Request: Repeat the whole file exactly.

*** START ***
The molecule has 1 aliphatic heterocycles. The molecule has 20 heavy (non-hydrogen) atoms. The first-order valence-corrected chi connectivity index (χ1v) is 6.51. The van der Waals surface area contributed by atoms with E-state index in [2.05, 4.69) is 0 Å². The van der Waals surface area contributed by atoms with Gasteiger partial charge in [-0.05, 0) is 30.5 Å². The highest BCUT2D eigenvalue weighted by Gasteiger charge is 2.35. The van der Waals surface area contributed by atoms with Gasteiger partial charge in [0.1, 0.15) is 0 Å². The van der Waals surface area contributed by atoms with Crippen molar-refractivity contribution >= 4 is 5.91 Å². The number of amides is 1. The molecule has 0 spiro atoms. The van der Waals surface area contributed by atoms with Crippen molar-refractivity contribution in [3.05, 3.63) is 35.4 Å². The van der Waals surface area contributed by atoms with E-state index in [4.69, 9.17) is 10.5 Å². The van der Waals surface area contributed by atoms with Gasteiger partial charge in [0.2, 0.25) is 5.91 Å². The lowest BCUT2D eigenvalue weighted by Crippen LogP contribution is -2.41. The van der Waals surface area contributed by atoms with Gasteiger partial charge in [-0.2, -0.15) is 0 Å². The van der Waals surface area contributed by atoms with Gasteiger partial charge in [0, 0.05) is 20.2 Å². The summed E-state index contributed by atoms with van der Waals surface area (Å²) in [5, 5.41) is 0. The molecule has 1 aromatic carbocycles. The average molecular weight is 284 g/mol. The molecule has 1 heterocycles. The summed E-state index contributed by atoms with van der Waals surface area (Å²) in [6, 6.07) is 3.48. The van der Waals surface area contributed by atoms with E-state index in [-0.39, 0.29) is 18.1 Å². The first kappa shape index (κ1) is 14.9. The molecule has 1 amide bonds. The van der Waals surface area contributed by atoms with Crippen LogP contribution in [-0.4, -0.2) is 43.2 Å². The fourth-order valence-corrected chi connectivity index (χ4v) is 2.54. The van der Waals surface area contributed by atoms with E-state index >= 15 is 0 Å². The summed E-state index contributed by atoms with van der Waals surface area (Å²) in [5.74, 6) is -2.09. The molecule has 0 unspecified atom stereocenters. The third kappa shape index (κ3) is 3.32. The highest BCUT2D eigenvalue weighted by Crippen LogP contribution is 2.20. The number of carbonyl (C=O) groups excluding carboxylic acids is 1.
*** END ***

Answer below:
The molecule has 1 aliphatic heterocycles. The molecule has 20 heavy (non-hydrogen) atoms. The first-order valence-corrected chi connectivity index (χ1v) is 6.51. The van der Waals surface area contributed by atoms with E-state index in [2.05, 4.69) is 0 Å². The van der Waals surface area contributed by atoms with Gasteiger partial charge in [-0.05, 0) is 30.5 Å². The highest BCUT2D eigenvalue weighted by Gasteiger charge is 2.35. The van der Waals surface area contributed by atoms with Gasteiger partial charge in [0.1, 0.15) is 0 Å². The van der Waals surface area contributed by atoms with Crippen molar-refractivity contribution >= 4 is 5.91 Å². The number of amides is 1. The molecule has 0 spiro atoms. The van der Waals surface area contributed by atoms with Crippen molar-refractivity contribution in [3.05, 3.63) is 35.4 Å². The van der Waals surface area contributed by atoms with E-state index in [4.69, 9.17) is 10.5 Å². The van der Waals surface area contributed by atoms with Gasteiger partial charge in [0.2, 0.25) is 5.91 Å². The lowest BCUT2D eigenvalue weighted by Crippen LogP contribution is -2.41. The van der Waals surface area contributed by atoms with Gasteiger partial charge in [-0.2, -0.15) is 0 Å². The van der Waals surface area contributed by atoms with Gasteiger partial charge in [0, 0.05) is 20.2 Å². The summed E-state index contributed by atoms with van der Waals surface area (Å²) in [5, 5.41) is 0. The molecule has 1 aromatic carbocycles. The average molecular weight is 284 g/mol. The molecule has 1 heterocycles. The summed E-state index contributed by atoms with van der Waals surface area (Å²) in [6, 6.07) is 3.48. The van der Waals surface area contributed by atoms with E-state index in [-0.39, 0.29) is 18.1 Å². The first kappa shape index (κ1) is 14.9. The molecule has 1 amide bonds. The van der Waals surface area contributed by atoms with Crippen LogP contribution in [-0.4, -0.2) is 43.2 Å². The fourth-order valence-corrected chi connectivity index (χ4v) is 2.54. The van der Waals surface area contributed by atoms with E-state index >= 15 is 0 Å². The summed E-state index contributed by atoms with van der Waals surface area (Å²) in [5.74, 6) is -2.09. The molecule has 0 unspecified atom stereocenters. The third kappa shape index (κ3) is 3.32. The highest BCUT2D eigenvalue weighted by Crippen LogP contribution is 2.20. The number of carbonyl (C=O) groups excluding carboxylic acids is 1.